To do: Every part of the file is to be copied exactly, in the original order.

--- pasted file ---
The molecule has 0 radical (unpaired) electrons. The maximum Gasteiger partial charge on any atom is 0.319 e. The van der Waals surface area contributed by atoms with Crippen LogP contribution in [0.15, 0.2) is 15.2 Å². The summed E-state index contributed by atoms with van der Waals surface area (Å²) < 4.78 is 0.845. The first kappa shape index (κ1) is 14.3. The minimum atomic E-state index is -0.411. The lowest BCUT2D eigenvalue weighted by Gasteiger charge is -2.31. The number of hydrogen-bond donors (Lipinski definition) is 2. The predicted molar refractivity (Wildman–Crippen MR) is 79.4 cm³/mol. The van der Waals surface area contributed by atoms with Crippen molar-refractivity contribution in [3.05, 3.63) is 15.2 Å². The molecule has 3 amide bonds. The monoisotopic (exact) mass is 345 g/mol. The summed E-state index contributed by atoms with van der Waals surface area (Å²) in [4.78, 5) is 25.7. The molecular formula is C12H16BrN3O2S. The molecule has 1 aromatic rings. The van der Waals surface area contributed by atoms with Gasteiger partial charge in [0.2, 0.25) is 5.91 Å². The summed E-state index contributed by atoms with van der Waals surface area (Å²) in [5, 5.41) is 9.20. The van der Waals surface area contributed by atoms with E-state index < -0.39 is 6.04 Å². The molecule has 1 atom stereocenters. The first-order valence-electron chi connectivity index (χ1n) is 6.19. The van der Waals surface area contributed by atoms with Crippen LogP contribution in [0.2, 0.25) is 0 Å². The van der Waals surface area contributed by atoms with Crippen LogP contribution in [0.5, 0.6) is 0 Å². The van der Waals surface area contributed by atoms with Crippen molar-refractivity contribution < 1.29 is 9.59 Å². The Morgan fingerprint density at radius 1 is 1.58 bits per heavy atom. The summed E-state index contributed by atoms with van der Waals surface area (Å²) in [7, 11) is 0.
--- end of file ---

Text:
The molecule has 0 radical (unpaired) electrons. The maximum Gasteiger partial charge on any atom is 0.319 e. The van der Waals surface area contributed by atoms with Crippen LogP contribution in [0.15, 0.2) is 15.2 Å². The summed E-state index contributed by atoms with van der Waals surface area (Å²) < 4.78 is 0.845. The first kappa shape index (κ1) is 14.3. The minimum atomic E-state index is -0.411. The lowest BCUT2D eigenvalue weighted by Gasteiger charge is -2.31. The number of hydrogen-bond donors (Lipinski definition) is 2. The predicted molar refractivity (Wildman–Crippen MR) is 79.4 cm³/mol. The van der Waals surface area contributed by atoms with Crippen molar-refractivity contribution in [3.05, 3.63) is 15.2 Å². The molecule has 3 amide bonds. The monoisotopic (exact) mass is 345 g/mol. The summed E-state index contributed by atoms with van der Waals surface area (Å²) in [4.78, 5) is 25.7. The molecular formula is C12H16BrN3O2S. The molecule has 1 aromatic rings. The van der Waals surface area contributed by atoms with Gasteiger partial charge in [0.2, 0.25) is 5.91 Å². The summed E-state index contributed by atoms with van der Waals surface area (Å²) in [5, 5.41) is 9.20. The van der Waals surface area contributed by atoms with E-state index < -0.39 is 6.04 Å². The molecule has 1 atom stereocenters. The first-order valence-electron chi connectivity index (χ1n) is 6.19. The van der Waals surface area contributed by atoms with Crippen LogP contribution in [0.2, 0.25) is 0 Å². The van der Waals surface area contributed by atoms with Crippen LogP contribution in [0.5, 0.6) is 0 Å². The van der Waals surface area contributed by atoms with Crippen molar-refractivity contribution < 1.29 is 9.59 Å². The Morgan fingerprint density at radius 1 is 1.58 bits per heavy atom. The summed E-state index contributed by atoms with van der Waals surface area (Å²) in [7, 11) is 0.